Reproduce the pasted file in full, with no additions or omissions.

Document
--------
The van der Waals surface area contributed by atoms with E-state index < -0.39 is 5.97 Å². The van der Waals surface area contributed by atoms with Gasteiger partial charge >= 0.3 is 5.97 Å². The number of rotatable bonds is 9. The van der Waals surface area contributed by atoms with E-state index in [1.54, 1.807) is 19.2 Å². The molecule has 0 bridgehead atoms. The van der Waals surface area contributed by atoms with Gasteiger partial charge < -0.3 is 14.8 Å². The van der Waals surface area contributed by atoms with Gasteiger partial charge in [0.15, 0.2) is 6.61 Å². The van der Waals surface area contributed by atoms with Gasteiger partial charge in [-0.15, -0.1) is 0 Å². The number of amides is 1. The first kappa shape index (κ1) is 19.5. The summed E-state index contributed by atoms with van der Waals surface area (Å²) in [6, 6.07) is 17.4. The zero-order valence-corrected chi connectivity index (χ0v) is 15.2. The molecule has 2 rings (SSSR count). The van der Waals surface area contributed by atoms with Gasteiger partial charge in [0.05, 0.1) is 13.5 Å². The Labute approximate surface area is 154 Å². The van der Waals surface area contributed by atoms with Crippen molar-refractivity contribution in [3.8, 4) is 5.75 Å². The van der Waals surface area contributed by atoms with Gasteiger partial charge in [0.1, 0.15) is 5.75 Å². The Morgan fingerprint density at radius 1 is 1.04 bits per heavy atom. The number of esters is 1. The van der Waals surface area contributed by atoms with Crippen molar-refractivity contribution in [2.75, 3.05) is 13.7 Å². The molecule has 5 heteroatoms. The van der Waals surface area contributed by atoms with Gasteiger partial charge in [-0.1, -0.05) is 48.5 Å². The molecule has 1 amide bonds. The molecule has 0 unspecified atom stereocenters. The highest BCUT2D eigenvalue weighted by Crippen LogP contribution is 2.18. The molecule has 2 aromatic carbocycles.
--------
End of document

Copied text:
The van der Waals surface area contributed by atoms with E-state index < -0.39 is 5.97 Å². The van der Waals surface area contributed by atoms with Gasteiger partial charge >= 0.3 is 5.97 Å². The number of rotatable bonds is 9. The van der Waals surface area contributed by atoms with E-state index in [1.54, 1.807) is 19.2 Å². The molecule has 0 bridgehead atoms. The van der Waals surface area contributed by atoms with Gasteiger partial charge < -0.3 is 14.8 Å². The van der Waals surface area contributed by atoms with Gasteiger partial charge in [0.15, 0.2) is 6.61 Å². The van der Waals surface area contributed by atoms with Gasteiger partial charge in [-0.15, -0.1) is 0 Å². The number of amides is 1. The first kappa shape index (κ1) is 19.5. The summed E-state index contributed by atoms with van der Waals surface area (Å²) in [6, 6.07) is 17.4. The zero-order valence-corrected chi connectivity index (χ0v) is 15.2. The molecule has 2 rings (SSSR count). The van der Waals surface area contributed by atoms with Gasteiger partial charge in [0.05, 0.1) is 13.5 Å². The Labute approximate surface area is 154 Å². The van der Waals surface area contributed by atoms with Crippen molar-refractivity contribution in [3.8, 4) is 5.75 Å². The van der Waals surface area contributed by atoms with Gasteiger partial charge in [0.1, 0.15) is 5.75 Å². The Morgan fingerprint density at radius 1 is 1.04 bits per heavy atom. The number of esters is 1. The van der Waals surface area contributed by atoms with Crippen molar-refractivity contribution in [2.75, 3.05) is 13.7 Å². The molecule has 5 heteroatoms. The van der Waals surface area contributed by atoms with Gasteiger partial charge in [-0.1, -0.05) is 48.5 Å². The molecule has 1 amide bonds. The molecule has 0 unspecified atom stereocenters. The highest BCUT2D eigenvalue weighted by Crippen LogP contribution is 2.18. The molecule has 2 aromatic carbocycles.